by Jamling Tenzing Norgay, 2001
“[He] had abused the privilege of climbing the mountain by doing so for personal gain, and this was a ripening of karma within this lifetime.”
This was the consensus of the Sherpas on the fate of Rob Hall, one of the highly sought after guides who perished during the 1996 Mount Everest disaster. I’m not sure why I’m so fascinated by the idea of climbing Everest all of a sudden—I’m certainly never going to attempt it—but after reading Jon Krakauer’s Into Thin Air, I was struck by how little attention is paid to the Sherpas who do much of the work—and risk their lives—to ensure the success of these paying climbers. I was intrigued to know how the area natives viewed these endeavors, and so when I found this memoir by Jamling Tenzing Norgay, son of Tenzing Norgay who, along with Sir Edmund Hillary, was the first to summit Everest in 1953, and who had been on the mountain with the team who shot the IMAX film at the same time as Krakauer’s climb, I had to read it. I did not want to read another account by a wealthy foreigner. I wanted to know about Everest from the people who spend every day in its presence.
If you’re looking for the same sort of adventure story that Krakauer tells, you won’t find that here. There is a certain amount of intensity surrounding the events on the mountain, but this is also as much about Norgay’s desire to connect with his father and his Buddhist practice as it is about the physical journey. Krakauer is, to be sure, the better writer, but I found myself just as riveted by Norgay’s account of his own ascension and deeply interested in the Sherpas’ spiritual reverence for the mountain and its goddess. Norgay expresses his discomfort when hearing climbers discussing Everest “as if their success was a forgone conclusion… The more I witnessed the garish displays of ego and individualism in some of the foreign teams, the more I felt they were inviting misfortune.” Norgay is appropriately wary at the prospect of his own endeavor and we join him on his counsel with spiritual leaders and rituals in the hopes of ensuring a successful climb. His attitude toward what would constitute success is so vastly different from the foreign thrill-seekers: “Most of these climbers, myself included, don’t know what we will find during our journey, other than a brief glimpse of impermanence and the frailty of the human condition. If we truly saw only that, and gained only that much understanding, then I would consider our venture entirely worth our while.”
Can I admit a bit of ignorance here and say that for a long time I thought “Sherpa” was a job title? Chalk that up to the influence of the Western world, for whom climbing Everest is little more than a form of recreation. Norgay asserts that there is little appreciation for the work Sherpas do, which includes setting up the lines for the routes and delivering supplies to the camps, a job that entails numerous trips up and down different parts of the mountain. I recall reading in Into Thin Air that a climber can consider his effort to have been a solo one even if he had a score of Sherpas to assist him, and Norgay confirms this: “Even today, some expedition accounts…don’t list by name the Sherpas who made the summit or who were on the expedition, but lump them into the generic category of ‘Sherpas.’” According to Norgay, nearly half of climbers killed on the Himalayas have been Sherpas, and in 1950, compensation for loss of Sherpa life was only $20 to $50. Today the required life insurance policy is $3,500, a still paltry amount that reveals how little their lives are valued. I know I should not be surprised, for the effects of colonialism run far and deep, and yet I am utterly disgusted that one can lay claim to all of the success when so much of it was built on others’ backs.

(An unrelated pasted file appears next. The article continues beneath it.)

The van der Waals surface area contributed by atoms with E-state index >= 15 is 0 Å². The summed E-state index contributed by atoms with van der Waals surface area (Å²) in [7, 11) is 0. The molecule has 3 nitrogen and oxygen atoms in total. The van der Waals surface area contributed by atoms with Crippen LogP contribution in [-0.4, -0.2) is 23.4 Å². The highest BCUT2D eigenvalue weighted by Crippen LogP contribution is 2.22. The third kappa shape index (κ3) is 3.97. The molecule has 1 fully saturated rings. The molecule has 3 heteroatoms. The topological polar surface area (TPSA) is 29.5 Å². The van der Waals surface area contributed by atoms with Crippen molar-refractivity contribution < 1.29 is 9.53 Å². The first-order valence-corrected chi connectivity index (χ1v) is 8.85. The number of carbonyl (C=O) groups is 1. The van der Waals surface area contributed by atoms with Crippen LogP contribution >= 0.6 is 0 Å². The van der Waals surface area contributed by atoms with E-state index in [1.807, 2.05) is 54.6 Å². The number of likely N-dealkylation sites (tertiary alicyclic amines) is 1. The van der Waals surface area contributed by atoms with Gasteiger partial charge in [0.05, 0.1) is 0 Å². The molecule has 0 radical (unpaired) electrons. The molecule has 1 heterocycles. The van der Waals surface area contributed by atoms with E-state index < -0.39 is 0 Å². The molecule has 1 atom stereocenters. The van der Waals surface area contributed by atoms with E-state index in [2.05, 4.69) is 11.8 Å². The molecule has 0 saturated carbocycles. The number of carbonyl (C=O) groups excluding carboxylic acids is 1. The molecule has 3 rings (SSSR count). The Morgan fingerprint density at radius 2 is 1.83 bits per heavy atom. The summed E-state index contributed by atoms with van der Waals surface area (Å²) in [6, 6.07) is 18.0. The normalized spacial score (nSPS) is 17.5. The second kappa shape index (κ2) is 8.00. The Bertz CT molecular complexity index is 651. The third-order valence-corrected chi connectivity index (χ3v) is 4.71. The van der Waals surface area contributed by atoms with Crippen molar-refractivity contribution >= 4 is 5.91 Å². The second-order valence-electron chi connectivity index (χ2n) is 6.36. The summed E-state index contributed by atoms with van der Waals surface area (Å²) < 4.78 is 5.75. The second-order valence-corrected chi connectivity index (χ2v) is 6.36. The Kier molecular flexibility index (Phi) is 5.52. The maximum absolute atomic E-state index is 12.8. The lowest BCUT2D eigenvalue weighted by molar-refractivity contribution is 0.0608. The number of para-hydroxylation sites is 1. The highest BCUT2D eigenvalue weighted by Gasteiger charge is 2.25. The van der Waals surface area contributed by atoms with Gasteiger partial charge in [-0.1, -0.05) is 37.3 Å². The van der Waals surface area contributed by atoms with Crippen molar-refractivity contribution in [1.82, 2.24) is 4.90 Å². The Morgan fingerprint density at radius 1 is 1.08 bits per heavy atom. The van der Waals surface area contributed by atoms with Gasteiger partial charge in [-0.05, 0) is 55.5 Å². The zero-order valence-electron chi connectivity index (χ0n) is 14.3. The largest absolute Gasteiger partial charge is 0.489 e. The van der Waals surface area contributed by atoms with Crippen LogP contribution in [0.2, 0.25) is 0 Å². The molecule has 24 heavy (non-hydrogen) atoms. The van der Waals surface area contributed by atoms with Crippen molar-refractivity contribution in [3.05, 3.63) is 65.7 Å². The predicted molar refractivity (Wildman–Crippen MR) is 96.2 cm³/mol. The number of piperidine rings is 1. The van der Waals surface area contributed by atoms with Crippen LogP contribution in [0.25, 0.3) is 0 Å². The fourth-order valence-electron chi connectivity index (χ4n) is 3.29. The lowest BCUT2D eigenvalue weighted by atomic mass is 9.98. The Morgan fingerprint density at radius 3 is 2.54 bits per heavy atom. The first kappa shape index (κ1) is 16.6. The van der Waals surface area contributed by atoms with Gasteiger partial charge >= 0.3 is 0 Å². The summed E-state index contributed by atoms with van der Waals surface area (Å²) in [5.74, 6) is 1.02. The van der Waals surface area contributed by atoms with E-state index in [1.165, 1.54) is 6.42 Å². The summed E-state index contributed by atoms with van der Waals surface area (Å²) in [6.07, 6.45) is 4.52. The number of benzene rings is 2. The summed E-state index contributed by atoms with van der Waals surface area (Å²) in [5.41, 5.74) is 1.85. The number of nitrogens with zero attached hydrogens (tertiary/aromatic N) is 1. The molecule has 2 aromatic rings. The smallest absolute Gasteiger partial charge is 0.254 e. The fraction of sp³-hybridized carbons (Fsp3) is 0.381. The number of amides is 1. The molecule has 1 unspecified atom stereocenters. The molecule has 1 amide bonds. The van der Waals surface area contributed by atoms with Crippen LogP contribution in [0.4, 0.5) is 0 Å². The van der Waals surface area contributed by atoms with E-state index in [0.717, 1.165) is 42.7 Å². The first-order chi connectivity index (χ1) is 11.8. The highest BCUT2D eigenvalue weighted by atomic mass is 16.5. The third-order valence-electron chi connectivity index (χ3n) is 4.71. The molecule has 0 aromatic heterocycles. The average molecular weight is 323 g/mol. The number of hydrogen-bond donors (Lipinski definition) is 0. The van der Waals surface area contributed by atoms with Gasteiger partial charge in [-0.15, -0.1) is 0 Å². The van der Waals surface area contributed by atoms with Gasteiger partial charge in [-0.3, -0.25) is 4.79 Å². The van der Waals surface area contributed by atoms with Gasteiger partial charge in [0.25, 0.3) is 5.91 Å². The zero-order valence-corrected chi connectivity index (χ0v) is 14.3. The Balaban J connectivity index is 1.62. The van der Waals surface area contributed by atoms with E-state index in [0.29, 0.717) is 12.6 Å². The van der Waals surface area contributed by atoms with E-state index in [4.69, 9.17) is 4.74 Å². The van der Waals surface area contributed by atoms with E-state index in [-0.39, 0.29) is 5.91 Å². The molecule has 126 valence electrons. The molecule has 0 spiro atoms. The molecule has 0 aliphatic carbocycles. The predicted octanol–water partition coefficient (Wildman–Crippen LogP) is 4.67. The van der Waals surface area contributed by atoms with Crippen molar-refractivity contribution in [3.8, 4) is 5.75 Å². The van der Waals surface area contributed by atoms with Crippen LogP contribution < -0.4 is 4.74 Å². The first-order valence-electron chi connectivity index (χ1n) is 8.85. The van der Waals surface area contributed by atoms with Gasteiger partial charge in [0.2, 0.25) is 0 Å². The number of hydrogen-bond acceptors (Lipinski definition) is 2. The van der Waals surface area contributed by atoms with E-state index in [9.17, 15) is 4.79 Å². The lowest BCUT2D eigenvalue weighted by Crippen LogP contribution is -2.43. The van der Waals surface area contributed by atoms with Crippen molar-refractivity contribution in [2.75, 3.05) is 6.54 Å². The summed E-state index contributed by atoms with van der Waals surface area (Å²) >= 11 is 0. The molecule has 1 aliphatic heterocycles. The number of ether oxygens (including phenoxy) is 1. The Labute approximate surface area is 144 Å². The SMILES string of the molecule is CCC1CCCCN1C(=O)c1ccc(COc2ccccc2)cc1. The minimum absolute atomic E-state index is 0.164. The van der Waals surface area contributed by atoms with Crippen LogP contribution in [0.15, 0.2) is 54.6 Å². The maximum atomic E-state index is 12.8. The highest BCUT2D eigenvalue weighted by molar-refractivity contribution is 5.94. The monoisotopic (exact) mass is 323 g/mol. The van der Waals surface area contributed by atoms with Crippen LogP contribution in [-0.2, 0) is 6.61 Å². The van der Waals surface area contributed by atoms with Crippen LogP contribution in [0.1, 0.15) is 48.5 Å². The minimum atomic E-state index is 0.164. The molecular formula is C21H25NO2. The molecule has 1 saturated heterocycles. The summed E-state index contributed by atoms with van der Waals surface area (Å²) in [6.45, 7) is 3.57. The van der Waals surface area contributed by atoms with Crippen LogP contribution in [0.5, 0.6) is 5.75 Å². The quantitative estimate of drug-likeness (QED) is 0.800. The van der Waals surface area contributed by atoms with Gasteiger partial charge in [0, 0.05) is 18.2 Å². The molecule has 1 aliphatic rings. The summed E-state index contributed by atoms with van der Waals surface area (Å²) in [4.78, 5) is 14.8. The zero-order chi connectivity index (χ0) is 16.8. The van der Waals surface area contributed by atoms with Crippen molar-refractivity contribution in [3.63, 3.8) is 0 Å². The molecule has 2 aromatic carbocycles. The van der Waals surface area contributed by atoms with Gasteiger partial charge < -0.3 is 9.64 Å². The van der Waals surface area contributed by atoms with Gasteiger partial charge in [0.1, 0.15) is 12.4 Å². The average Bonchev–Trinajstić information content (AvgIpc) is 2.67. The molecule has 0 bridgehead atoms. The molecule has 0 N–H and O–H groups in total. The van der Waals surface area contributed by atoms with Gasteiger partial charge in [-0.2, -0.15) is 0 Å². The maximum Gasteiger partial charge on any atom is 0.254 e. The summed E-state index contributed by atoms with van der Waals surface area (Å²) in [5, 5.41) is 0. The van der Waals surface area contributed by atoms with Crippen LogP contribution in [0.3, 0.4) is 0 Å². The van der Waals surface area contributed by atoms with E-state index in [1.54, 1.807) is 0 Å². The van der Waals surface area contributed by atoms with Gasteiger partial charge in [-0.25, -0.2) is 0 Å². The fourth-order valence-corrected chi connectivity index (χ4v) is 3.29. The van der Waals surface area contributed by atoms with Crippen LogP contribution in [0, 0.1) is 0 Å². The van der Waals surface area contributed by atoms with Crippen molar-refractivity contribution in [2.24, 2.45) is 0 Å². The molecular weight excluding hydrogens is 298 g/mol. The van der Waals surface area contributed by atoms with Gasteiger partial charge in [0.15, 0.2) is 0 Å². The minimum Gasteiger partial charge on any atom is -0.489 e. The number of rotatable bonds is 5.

However, this is perhaps why Norgay’s father’s relationship with Hillary was so special, for the two refused to reveal to anyone who stepped foot on the summit first. It was only to quell public demand that Tenzing Norgay allowed Hillary that honor, but to his son Norgay insisted that neither of them could have completed the journey without the other. The truth has died with the two men, but it’s clear that this humility and respect permeated the younger Norgay’s own journey and informed his interpretation of the disaster. He does not place the blame on any one thing, but it’s clear that a combination of Western ego, poor choices, and unfortunate events made for a terrible fate.
Of standing on the summit Norgay writes, “I felt I was touching [my father’s] soul, his mind, his destiny, and his dreams. And I had received his blessings and approval. Perhaps I didn’t really need to come so far to be near him and to understand him. But I had to make the trip in order to learn that his blessing was there all along.” For, ultimately, this climb should not be about asserting dominance over the earth, but finding oneself amidst its dangerous beauty. To learn more about the social and political effects of Everest climbs, as well as one man’s journey to connect with his father’s legacy, please do pick up this book. It is as deserving of every bit of attention as Krakauer’s.
[Book Riot Read Harder Challenge: read a book about sports, read a book that is set more than 5000 miles from your location, read a book in which a character of color goes on a spiritual journey.]